Ways to utilize HARO Marketing.
Adding Depth to New Content
Don't always aim to be the source. If you create content for your brand, you can utilize this tool to strengthen your work. By becoming the reporter, you can gain quick access to knowledge and information and strengthen the quality of your work with reputable easily-gained third party contributions.
For example, this insight is written purely from the Mäd perspective, but if we quoted four other leading global agencies that agreed with our opinion on HARO marketing, it adds believability and further positions us amongst the best. It also puts us on the radars of the sources (our next point).
Build new relationships.
Being part of the conversation is great, but you can just be acknowledged in the room. By reaching out to experts in the sector/topic, you build your own awareness to people that matter. Work with the best, form new bonds, disrupt key thinkers with radical new ideas, present your work to a targeted audience of interested experts - we could go on, but you get the idea, right?
Improve SEO and inbound traffic.
As a source, you can be included in highly valuable news and publications. If you're credited, and your brand gets hyperlinked as a credential, this will strengthen the SEO of your website and of course help visibility through virtual footfall.
Communicate well and you'll increase intrigue, gaining new followers for your work or those wanting to consider your opinions on wider topics.
If you're included in a piece, or have included sources in your own pieces, then cross promotion becomes common. Think of the social reach from articles:
- You share an article quoting yourself on your Website blog, LinkedIn and Facebook.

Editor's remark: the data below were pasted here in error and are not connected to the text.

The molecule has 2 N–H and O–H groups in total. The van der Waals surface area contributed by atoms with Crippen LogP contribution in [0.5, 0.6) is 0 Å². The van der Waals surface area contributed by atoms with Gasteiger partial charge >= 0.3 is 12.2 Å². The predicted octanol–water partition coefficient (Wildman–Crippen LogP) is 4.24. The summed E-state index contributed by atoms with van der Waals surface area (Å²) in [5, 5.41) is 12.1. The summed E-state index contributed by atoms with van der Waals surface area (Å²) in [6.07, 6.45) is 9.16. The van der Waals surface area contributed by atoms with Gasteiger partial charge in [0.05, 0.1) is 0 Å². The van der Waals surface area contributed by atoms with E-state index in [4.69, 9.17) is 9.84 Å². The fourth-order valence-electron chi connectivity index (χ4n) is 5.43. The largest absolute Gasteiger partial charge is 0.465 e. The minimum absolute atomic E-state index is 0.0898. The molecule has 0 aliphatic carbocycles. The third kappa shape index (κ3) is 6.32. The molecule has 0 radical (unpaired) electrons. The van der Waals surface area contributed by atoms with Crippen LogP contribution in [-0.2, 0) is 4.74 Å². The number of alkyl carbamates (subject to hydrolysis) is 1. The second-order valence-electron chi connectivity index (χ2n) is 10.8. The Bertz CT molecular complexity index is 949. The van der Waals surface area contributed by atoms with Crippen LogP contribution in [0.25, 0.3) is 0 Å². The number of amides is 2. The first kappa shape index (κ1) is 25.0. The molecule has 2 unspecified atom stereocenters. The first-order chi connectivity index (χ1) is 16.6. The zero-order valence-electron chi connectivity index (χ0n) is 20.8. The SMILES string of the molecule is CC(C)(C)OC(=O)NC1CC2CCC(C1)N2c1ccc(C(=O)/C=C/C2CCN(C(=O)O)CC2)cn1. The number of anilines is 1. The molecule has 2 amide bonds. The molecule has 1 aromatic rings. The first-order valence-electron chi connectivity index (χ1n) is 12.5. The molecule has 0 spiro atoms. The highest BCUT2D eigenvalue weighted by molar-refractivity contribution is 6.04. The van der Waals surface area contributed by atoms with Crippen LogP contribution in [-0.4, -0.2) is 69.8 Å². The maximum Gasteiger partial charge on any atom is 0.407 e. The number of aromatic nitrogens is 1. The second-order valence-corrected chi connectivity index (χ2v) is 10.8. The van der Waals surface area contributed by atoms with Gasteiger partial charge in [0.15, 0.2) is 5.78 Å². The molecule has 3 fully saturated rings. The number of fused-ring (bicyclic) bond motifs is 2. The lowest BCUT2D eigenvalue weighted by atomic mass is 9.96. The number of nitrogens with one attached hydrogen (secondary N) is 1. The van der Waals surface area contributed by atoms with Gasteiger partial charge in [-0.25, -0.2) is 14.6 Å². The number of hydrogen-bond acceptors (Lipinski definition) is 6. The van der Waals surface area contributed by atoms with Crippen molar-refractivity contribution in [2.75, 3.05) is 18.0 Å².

- Your professional network re-share articles involving your input due to their business relationship with you.
- Your affiliate brands share your work, or work involving your input.
- Those that were quoted as sources in your work, will repeat all the above steps with their own networks.
Never underestimate the ego involvement in social media content - and therefore the additional reach your brand can get from involving others - either through your work or being a source for theirs.
You can also use new articles as an opportunity to re-share old content similar or relevant to the new discussions. Regenerate interest without seeming stale and uninspiring.
As outlined, you should approach this practise with ethical intentions. Aim to genuinely help others, and aim to produce genuinely inspiring content. With your reasoning fully aligned with the HARO platform mission, you'll gain steady impact through the positive community of knowledge-sharing, whilst likely learning lots of key new knowledge and perspectives.
The networking aspect of HARO can supercharge your visibility and connections without needing to spend thousands of awkward evenings at clunky local business meet-ups. The global reach of professional platforms is a clear advantage if your brand has aspirations beyond your own backyard, but even the local companies can benefit massively from worldwide recognition as it'll seriously impress prospective clients.
They say there's no such thing as a free lunch, and maybe there's also no such thing as a free source.